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Jeff Beck - Loud Hailer CD (album) cover


Jeff Beck

Jazz Rock/Fusion

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4 stars The fury and grace of the restless underGod!

Jeff Beck is back and as always his experimental, don´t give a damn!, daring spirit is attached. Good news for those who enjoyed my favorite "You Had It Coming", 2001, and the inexplicably undervalued "Emotion & Commotion", 2010 his previous studio release. Bad news for those who are still expecting Jeff Beck to fit his Rock/Jazz/Fusion PA´s address, again.

So, as I was mentioning, his "electronic" electric guitar songwriting+performace taints most of the atmosphere of "Loud Hailer", 2016.

"The Revolution Will Be Televised", track one. A heavy bassed and femenine electronic guitar blues counterpointed by intelligent and a black to the bone female distorted voice and lyrics. 4.5 stars

"Live in the Dark". Track 2, a Jeff Beck's contemporary Heavy Rock song, amazing in virtuosity, but kept straight in line, even to simplicity, if you wish. (Of course Jeff Beck's simplicity is not simple, but that only matters to actual guitar players.) 4 stars.

"Pull It", gets even heavier. No vocals, the kind of "say yes to excess", that always works wonders for such an adventurous fellow. Short and efficient. 4 stars.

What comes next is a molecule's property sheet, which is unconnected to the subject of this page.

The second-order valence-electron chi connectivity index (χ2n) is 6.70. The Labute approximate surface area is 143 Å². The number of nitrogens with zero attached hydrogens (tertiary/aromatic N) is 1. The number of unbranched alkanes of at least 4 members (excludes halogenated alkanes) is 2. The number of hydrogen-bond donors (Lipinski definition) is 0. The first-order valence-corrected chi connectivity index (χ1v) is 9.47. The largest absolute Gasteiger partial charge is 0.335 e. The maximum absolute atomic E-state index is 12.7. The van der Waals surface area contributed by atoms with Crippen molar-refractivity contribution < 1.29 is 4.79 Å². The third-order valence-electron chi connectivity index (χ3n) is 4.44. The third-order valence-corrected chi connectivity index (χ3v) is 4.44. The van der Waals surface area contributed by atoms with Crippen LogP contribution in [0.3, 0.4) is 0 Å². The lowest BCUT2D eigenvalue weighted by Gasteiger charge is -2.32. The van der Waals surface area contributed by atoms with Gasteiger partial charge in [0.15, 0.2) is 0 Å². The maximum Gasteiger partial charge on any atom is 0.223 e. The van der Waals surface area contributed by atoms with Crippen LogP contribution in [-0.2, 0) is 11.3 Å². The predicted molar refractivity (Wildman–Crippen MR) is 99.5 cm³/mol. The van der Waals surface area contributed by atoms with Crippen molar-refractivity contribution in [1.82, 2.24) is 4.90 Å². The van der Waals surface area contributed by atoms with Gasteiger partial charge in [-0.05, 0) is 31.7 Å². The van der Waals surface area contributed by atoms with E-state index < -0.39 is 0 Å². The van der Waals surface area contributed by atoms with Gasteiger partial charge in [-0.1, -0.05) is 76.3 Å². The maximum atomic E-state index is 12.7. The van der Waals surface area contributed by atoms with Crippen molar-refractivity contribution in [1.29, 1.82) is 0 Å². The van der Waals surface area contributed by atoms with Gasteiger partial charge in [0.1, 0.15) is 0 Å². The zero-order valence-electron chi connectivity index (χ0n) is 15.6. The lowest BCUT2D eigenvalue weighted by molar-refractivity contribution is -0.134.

"Thugs Club" track 4, gets down and dirty with Jeff Beck's famous heavy bassed/drummed boogie like, street wise stomps and his unique unpsychedelic-into space incursions. An intelligent and political focused lyric becomes the best excuse for Jeff to make his personal "bare to the bone", explosive guitar statements of the topic in hand. 4.5 stars.

Track 5 dims the lights down to a slow paced/romantic Roger Waters' like composition, "Scared for the Children". In fact the kind that happened when he played alongside the Pink's main man, nice, not unique, but nicely achieved. 3.5 stars.

"Right Now". A well written set of "protest-song" like lyrics triggers the nastiness back. Unapolagetic and daring, again, his "electronic" electric guitar, high rising Rock, deep bottom Blues shines on. 4 stars.

For those acquainted with Jeff Beck's track structuring, there are always his formidable, dream like instrumental pieces, "Shame" (4 stars) is a kind of short composition in that vein, but actually it serves as the opener for "Edna", track 8.

"Edna", is the kind of track which covers the more than well established protocols of Heavy Prog/Rock, Jeff Beck's way of course, with an epic riff which reminds me of the also extraordinary and underrated and long gone Gary Moore. 4.5 stars.

"The Ballad of the Jersey Wives", track 9. Even I, an avid follower of Beck and Hendrix, could never bare Funk in any of its forms but some Bryan Ferry's or David Bowie's or Talking Heads' or even Fripp´s kind of ones and some not all. Besides those exceptions, Funk and I do not match. 3 stars (because of the show stopper solo in the past middle of the song, not because I am trying to be impartial).